November 6 

For this perishable body must put on the imperishable, and this mortal body must put on immortality.   1 Corinthians 15:53


Why are we so loath to die and depart from here to possess the everlasting rest promised to the people of God?  If I may judge others by my own heart, we are exceedingly guilty at this point.  We linger as Lot in Sodom till God is merciful to us and plucks us away against our will.  How rare it is to meet a Christian that can die with unfeigned willingness!  If God enacted a law for the continuance of our life until we are truly willing, heaven might be empty, and our lives on earth would be very long.  We pretend that we want to have greater service for God, and we beg one year more, and another, but still our service is just as distant as before.  It is true that death itself is undesirable, but it is the common passage for the soul’s rests with God.  Consider what unfaithfulness lurks in the heart of this sin.  Either we do not believe the promises given in Scripture, or we doubt or interest in them.  O if we would believe the promises of glory, we would be impatient of living!  Is it possible that we can truly believe that death will remove us from misery to such glory, and yet be loath to die?  If a man in despicable poverty today had assurance that he would arise a prince in the morning, would he be afraid to go to bed?  The truth is, though there is faith in our mouths, there is infidelity and paganism in our hearts.  The things we delight in – some garden, a walk, or books – we pour over with delight.  We love food, clothes, and recreations.  Can I love God above these and have no desire to be with him?  I do not say that we have no love at all for him, but if we love him more, we would die more willingly.  Our knowledge is dark, our faith exceedingly feeble, and our love but little.  Christ came from heaven that we might go to heaven.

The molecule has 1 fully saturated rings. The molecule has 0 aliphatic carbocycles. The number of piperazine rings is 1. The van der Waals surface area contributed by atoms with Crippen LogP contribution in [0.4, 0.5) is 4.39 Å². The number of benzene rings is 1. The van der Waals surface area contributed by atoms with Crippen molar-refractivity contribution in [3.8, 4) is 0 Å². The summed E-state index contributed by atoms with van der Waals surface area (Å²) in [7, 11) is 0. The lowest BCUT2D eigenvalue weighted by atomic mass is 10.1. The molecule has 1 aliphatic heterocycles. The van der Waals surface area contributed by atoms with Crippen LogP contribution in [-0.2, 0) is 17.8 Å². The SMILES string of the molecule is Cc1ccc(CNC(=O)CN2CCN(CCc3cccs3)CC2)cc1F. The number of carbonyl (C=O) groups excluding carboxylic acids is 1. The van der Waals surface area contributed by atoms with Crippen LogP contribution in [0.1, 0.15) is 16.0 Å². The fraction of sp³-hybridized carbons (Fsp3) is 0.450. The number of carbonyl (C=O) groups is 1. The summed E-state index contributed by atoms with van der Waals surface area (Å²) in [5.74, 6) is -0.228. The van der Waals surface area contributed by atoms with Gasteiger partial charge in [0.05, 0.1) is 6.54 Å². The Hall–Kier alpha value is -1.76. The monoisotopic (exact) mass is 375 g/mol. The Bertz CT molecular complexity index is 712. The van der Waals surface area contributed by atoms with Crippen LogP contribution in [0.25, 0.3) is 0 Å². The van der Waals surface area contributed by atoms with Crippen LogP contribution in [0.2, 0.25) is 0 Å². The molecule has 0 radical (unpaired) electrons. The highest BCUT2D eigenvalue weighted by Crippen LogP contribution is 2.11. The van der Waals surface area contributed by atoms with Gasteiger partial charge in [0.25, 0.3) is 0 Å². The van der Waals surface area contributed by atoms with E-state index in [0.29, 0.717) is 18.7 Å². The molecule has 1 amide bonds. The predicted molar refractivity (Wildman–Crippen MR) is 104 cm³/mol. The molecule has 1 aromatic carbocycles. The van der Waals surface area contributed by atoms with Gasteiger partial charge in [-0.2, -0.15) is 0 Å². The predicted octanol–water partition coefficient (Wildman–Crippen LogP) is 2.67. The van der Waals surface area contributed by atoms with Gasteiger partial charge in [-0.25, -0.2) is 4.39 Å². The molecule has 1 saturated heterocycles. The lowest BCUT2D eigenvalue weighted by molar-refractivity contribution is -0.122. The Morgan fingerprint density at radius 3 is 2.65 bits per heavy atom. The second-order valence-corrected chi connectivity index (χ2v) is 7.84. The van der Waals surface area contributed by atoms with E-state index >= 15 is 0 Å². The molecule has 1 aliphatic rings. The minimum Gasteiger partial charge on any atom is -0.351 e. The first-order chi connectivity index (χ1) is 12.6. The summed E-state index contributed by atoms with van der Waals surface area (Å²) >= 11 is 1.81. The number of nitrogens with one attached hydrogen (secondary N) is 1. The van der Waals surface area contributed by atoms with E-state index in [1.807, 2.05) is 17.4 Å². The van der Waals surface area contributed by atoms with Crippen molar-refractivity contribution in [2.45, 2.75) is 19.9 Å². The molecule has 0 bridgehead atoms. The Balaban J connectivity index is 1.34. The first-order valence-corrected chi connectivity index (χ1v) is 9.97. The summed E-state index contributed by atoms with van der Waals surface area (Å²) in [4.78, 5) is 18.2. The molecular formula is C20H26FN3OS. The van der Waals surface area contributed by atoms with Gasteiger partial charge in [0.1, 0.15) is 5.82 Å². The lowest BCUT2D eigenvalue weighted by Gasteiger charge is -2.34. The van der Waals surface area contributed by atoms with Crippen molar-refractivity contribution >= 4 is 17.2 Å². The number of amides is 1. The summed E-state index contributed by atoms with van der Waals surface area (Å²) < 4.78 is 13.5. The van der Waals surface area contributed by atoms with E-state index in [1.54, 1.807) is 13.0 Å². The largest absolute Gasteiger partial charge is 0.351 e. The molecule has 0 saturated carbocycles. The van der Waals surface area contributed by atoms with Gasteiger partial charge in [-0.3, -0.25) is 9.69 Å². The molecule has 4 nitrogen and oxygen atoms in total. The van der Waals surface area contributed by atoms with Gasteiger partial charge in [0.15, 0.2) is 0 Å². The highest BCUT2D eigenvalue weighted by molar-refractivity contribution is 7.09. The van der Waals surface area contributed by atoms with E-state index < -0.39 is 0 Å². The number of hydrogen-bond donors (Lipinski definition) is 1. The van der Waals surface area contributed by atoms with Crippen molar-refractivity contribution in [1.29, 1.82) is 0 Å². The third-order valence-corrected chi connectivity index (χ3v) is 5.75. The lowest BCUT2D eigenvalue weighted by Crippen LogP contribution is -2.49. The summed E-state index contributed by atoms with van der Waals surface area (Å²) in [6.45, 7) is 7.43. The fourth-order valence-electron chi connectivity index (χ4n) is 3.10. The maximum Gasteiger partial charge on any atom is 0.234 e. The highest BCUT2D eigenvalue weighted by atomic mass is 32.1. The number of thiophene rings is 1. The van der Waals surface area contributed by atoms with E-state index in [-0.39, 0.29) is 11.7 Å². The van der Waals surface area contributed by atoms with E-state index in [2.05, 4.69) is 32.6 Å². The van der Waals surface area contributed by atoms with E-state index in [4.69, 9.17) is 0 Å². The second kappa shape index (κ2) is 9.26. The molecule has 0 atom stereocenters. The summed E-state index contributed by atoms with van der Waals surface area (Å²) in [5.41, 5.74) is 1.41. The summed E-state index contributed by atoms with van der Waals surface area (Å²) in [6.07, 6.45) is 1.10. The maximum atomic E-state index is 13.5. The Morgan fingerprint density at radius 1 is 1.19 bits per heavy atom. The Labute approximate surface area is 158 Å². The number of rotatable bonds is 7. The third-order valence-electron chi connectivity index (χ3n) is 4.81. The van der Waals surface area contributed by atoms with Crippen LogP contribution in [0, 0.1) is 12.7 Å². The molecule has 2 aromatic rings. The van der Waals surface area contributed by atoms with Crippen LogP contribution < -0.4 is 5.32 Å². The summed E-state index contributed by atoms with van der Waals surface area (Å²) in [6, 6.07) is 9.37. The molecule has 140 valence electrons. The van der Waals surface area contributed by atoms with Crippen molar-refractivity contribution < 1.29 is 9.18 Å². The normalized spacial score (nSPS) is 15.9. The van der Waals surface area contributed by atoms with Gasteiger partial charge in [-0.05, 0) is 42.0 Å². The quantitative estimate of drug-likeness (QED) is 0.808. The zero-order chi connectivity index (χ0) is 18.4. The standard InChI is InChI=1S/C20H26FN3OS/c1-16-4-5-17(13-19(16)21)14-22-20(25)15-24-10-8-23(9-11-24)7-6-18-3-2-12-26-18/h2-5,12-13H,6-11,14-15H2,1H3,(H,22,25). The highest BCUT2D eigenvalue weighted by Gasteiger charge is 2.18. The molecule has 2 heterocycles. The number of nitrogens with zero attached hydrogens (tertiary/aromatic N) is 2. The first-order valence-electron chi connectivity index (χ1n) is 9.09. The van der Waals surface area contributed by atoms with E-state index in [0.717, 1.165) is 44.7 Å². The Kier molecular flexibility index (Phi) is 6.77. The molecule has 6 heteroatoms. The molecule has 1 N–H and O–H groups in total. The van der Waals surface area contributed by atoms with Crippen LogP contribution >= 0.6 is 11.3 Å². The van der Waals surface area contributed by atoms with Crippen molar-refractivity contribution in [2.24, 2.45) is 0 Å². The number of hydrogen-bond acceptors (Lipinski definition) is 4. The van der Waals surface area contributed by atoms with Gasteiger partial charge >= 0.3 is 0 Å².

Daily Prayer and Praise


The Psalms are not only to be used in church but at home. They were individual songs before they became a means of congregational prayer and praise. Will not their sincere and regular use by individuals and families contribute to greater awe and joy in the church’s worship of the Triune God?

In these volumes Henry Law divides the Psalter into easily managed portions for each day. He plumbs the depths of the believer’s soul and soars at the wonder of Christ’s identification with his people.

Price includes both Volume 1 and 2.

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